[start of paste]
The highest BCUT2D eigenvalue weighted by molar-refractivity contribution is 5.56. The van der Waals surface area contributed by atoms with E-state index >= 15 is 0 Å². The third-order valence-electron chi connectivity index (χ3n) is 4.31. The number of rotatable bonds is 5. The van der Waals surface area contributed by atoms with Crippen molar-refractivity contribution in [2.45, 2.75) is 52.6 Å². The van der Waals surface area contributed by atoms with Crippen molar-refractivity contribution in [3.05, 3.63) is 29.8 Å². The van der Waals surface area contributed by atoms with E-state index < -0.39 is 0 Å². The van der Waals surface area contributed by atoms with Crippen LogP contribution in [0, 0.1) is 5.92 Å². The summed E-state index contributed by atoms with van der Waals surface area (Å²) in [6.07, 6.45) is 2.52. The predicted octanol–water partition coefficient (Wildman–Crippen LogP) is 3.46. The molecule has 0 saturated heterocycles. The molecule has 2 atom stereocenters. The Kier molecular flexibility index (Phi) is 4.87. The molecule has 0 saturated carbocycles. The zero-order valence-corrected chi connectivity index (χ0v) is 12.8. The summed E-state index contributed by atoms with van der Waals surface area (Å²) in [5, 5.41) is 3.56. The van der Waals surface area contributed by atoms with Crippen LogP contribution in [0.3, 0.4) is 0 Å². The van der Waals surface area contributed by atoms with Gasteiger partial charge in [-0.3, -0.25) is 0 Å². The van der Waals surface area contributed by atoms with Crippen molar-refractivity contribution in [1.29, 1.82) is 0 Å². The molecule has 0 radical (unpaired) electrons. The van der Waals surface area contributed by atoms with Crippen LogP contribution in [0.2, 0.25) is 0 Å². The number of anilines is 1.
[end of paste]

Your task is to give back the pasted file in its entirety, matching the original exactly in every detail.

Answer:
The highest BCUT2D eigenvalue weighted by molar-refractivity contribution is 5.56. The van der Waals surface area contributed by atoms with E-state index >= 15 is 0 Å². The third-order valence-electron chi connectivity index (χ3n) is 4.31. The number of rotatable bonds is 5. The van der Waals surface area contributed by atoms with Crippen molar-refractivity contribution in [2.45, 2.75) is 52.6 Å². The van der Waals surface area contributed by atoms with Crippen molar-refractivity contribution in [3.05, 3.63) is 29.8 Å². The van der Waals surface area contributed by atoms with E-state index < -0.39 is 0 Å². The van der Waals surface area contributed by atoms with Crippen LogP contribution in [0, 0.1) is 5.92 Å². The summed E-state index contributed by atoms with van der Waals surface area (Å²) in [6.07, 6.45) is 2.52. The predicted octanol–water partition coefficient (Wildman–Crippen LogP) is 3.46. The molecule has 0 saturated heterocycles. The molecule has 2 atom stereocenters. The Kier molecular flexibility index (Phi) is 4.87. The molecule has 0 saturated carbocycles. The zero-order valence-corrected chi connectivity index (χ0v) is 12.8. The summed E-state index contributed by atoms with van der Waals surface area (Å²) in [5, 5.41) is 3.56. The van der Waals surface area contributed by atoms with Crippen LogP contribution in [0.3, 0.4) is 0 Å². The van der Waals surface area contributed by atoms with Gasteiger partial charge in [-0.3, -0.25) is 0 Å². The van der Waals surface area contributed by atoms with Crippen molar-refractivity contribution in [1.29, 1.82) is 0 Å². The molecule has 0 radical (unpaired) electrons. The van der Waals surface area contributed by atoms with Crippen LogP contribution in [0.2, 0.25) is 0 Å². The number of anilines is 1.